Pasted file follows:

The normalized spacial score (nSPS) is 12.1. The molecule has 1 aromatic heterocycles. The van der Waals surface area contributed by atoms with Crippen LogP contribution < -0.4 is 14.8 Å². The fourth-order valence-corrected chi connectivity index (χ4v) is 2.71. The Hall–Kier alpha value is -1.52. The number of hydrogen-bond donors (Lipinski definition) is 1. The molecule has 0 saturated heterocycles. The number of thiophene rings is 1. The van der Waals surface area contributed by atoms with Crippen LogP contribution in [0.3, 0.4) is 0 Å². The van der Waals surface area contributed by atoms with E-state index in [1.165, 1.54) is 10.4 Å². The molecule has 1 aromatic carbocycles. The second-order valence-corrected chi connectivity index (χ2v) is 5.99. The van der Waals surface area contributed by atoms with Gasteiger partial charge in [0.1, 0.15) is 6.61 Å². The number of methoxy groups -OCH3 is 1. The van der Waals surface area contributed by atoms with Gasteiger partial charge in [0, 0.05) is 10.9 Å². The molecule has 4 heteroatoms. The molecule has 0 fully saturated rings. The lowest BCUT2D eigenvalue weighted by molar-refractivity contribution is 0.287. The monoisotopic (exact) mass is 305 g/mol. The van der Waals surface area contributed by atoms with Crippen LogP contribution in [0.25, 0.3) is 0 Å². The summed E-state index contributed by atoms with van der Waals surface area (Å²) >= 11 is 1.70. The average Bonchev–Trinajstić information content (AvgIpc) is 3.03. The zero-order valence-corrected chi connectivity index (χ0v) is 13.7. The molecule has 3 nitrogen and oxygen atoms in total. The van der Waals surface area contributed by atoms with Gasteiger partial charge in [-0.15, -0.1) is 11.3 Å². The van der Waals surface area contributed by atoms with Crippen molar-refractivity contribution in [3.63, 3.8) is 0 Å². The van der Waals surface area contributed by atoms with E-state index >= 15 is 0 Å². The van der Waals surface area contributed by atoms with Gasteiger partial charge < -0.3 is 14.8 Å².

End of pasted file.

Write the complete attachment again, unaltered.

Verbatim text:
The normalized spacial score (nSPS) is 12.1. The molecule has 1 aromatic heterocycles. The van der Waals surface area contributed by atoms with Crippen LogP contribution < -0.4 is 14.8 Å². The fourth-order valence-corrected chi connectivity index (χ4v) is 2.71. The Hall–Kier alpha value is -1.52. The number of hydrogen-bond donors (Lipinski definition) is 1. The molecule has 0 saturated heterocycles. The number of thiophene rings is 1. The van der Waals surface area contributed by atoms with Crippen LogP contribution in [0.3, 0.4) is 0 Å². The van der Waals surface area contributed by atoms with E-state index in [1.165, 1.54) is 10.4 Å². The molecule has 1 aromatic carbocycles. The second-order valence-corrected chi connectivity index (χ2v) is 5.99. The van der Waals surface area contributed by atoms with Gasteiger partial charge in [0.1, 0.15) is 6.61 Å². The number of methoxy groups -OCH3 is 1. The van der Waals surface area contributed by atoms with Gasteiger partial charge in [0, 0.05) is 10.9 Å². The molecule has 4 heteroatoms. The molecule has 0 fully saturated rings. The lowest BCUT2D eigenvalue weighted by molar-refractivity contribution is 0.287. The monoisotopic (exact) mass is 305 g/mol. The van der Waals surface area contributed by atoms with Crippen LogP contribution in [0.25, 0.3) is 0 Å². The summed E-state index contributed by atoms with van der Waals surface area (Å²) >= 11 is 1.70. The average Bonchev–Trinajstić information content (AvgIpc) is 3.03. The zero-order valence-corrected chi connectivity index (χ0v) is 13.7. The molecule has 3 nitrogen and oxygen atoms in total. The van der Waals surface area contributed by atoms with Gasteiger partial charge in [-0.15, -0.1) is 11.3 Å². The van der Waals surface area contributed by atoms with Crippen molar-refractivity contribution in [3.63, 3.8) is 0 Å². The van der Waals surface area contributed by atoms with E-state index >= 15 is 0 Å². The van der Waals surface area contributed by atoms with Gasteiger partial charge < -0.3 is 14.8 Å².